From Our Pastor: The Assumption of the Blessed Virgin Mary
We take a break from the bread of life discourse. If you get a chance read the entirety of the bread of life discourse, but at least take the time to read John 6:52–59 to see what you have missed this week. This weekend falls the Holy Day of Obligation, the Solemnity of the Assumption. This feast is so important that when it falls on Sunday, it trumps the Sunday readings and prayers. It is where we commemorate the moment Mary was assumed body and soul into heaven. This is of utmost importance for us, as where she goes, we follow! She leads us body and soul to heaven to be with her Son. May Mary of the Assumption pray for us always.
We welcome Fr. Rafal Pyrchla this weekend, as he began this past Wednesday officially. People have asked, it is pronounced, Ra-FALL, as in the season, and Pur-ckla, as in the sound a cat makes with the CH as a hard K sound. Please welcome him and be patient as he adjusts to being here.
I look forward to the blessing of the back packs this Sunday afternoon, and the beginning of school this week! What a very exciting time always for our parish!!!
Lastly, I want to comment on the governor’s executive order requiring masks being worn in our public and private schools. I understand your frustrations. I am not pleased with it myself, but whatever one might think of this order, whether lawful or not, whether infringing on our rights or not, we are mandated to follow it. Countless lawsuits against his executive orders have been denied and the order has been maintained by the courts in Illinois.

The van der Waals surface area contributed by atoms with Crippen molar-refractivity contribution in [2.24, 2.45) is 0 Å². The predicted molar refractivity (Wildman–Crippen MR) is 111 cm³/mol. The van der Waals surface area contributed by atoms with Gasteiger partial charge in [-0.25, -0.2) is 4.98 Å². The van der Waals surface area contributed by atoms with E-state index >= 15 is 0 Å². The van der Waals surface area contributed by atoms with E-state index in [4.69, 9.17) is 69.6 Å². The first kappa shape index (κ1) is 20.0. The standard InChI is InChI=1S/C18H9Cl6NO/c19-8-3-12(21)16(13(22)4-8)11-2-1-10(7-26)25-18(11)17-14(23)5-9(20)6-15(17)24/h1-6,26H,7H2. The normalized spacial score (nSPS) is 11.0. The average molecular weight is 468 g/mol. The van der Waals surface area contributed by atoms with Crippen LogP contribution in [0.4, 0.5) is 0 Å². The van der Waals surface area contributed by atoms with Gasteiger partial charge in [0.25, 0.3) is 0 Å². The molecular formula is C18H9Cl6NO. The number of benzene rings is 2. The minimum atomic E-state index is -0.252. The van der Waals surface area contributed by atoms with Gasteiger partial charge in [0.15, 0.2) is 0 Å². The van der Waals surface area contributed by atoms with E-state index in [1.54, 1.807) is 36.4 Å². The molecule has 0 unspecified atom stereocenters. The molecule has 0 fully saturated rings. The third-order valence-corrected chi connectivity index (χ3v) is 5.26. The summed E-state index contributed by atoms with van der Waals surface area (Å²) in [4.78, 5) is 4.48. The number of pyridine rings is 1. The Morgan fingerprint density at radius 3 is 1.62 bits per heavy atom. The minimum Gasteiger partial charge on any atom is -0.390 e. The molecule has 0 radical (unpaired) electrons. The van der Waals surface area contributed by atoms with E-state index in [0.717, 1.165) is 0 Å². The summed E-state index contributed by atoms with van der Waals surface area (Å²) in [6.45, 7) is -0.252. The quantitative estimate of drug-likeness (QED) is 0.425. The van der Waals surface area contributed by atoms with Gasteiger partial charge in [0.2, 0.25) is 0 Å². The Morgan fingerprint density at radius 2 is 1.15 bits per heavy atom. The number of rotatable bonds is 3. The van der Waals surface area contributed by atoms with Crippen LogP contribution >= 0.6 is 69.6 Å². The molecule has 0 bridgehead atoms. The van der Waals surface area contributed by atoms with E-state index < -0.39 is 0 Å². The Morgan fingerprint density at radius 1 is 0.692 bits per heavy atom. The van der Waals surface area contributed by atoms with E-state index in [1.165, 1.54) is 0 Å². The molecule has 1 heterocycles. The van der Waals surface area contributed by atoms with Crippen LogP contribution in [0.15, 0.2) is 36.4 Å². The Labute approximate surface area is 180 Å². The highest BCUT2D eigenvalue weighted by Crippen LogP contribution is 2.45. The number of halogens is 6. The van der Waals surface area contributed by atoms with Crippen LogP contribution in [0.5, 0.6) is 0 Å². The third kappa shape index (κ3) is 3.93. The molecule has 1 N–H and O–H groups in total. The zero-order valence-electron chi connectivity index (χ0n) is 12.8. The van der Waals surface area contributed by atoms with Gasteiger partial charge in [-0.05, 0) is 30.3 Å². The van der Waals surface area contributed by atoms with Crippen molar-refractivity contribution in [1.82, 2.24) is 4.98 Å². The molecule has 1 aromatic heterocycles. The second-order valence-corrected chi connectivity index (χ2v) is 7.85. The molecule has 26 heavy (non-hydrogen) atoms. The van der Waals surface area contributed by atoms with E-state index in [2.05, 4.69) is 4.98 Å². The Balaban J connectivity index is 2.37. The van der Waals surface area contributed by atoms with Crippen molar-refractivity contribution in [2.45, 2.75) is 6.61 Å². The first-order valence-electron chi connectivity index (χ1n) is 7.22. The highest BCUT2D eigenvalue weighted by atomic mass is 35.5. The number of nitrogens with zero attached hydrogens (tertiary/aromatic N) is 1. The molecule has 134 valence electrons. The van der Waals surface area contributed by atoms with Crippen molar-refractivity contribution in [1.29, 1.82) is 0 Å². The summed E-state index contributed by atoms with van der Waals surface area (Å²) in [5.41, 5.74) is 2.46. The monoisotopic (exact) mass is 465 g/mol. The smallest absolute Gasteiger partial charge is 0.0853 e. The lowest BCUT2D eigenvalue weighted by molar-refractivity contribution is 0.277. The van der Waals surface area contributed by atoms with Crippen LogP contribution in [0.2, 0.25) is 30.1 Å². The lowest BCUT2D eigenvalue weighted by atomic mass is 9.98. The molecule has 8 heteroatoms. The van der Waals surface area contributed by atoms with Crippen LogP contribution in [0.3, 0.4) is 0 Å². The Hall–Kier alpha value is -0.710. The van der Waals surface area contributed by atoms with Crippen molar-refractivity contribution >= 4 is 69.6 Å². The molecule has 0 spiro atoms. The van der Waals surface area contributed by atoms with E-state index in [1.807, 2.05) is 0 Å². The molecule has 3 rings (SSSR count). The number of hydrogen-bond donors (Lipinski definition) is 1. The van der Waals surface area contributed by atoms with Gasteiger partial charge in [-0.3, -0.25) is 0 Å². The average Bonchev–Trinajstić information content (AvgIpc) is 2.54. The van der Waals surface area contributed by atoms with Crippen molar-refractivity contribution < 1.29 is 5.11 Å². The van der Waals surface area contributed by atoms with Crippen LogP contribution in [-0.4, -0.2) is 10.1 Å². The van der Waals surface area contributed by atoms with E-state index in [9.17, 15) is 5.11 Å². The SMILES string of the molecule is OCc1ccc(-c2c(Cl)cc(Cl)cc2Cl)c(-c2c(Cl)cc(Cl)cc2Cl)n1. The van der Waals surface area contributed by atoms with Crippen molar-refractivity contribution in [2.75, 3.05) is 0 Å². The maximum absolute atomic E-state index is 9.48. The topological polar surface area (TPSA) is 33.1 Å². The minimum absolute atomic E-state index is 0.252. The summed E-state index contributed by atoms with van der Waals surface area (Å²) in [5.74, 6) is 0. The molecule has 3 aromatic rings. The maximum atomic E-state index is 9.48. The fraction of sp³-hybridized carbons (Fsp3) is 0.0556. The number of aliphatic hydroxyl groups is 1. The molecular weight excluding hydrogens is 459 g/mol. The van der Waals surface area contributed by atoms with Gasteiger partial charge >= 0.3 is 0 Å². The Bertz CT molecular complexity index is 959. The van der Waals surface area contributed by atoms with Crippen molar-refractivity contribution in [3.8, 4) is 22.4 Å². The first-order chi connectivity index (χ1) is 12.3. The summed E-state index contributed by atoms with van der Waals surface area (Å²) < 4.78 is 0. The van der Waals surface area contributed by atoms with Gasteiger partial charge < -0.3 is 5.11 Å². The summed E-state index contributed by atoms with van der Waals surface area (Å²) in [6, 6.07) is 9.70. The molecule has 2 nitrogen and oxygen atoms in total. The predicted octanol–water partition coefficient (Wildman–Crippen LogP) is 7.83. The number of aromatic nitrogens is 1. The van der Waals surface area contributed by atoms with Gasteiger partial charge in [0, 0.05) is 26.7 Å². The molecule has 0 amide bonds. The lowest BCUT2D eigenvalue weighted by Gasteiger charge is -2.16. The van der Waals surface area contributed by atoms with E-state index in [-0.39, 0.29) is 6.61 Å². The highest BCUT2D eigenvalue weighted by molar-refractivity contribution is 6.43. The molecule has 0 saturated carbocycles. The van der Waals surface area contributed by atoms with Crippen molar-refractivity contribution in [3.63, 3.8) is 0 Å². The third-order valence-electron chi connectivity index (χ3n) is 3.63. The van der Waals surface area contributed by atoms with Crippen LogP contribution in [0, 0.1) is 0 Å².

If we don’t follow this mandate the consequences would affect our schools greatly. We would lose our accreditation. This would mean a loss of our school lunch programs, many grants, title programs we now have, and athletics, just to name the big ones. These losses are not minor and would be costly. We also take the chance of being closed for in-person learning by the IDPH. These consequences would be immensely detrimental. Any fight against the governor or fighting for our accreditation back would be lengthy, time consuming, and extremely costly. There is no choice here.
The Catholic schools in Quincy are united, and the public schools are following the mandate as well. As soon as we can change or loosen up, we will. Until then, we will do our best with the hand we have been dealt, and as Catholics always do in the face of persecution, we continue to pray and offer our sufferings and struggles to the cross. Unite your frustrations and your passion in this issue to the cross of Jesus Christ, as this is greatest thing we can do.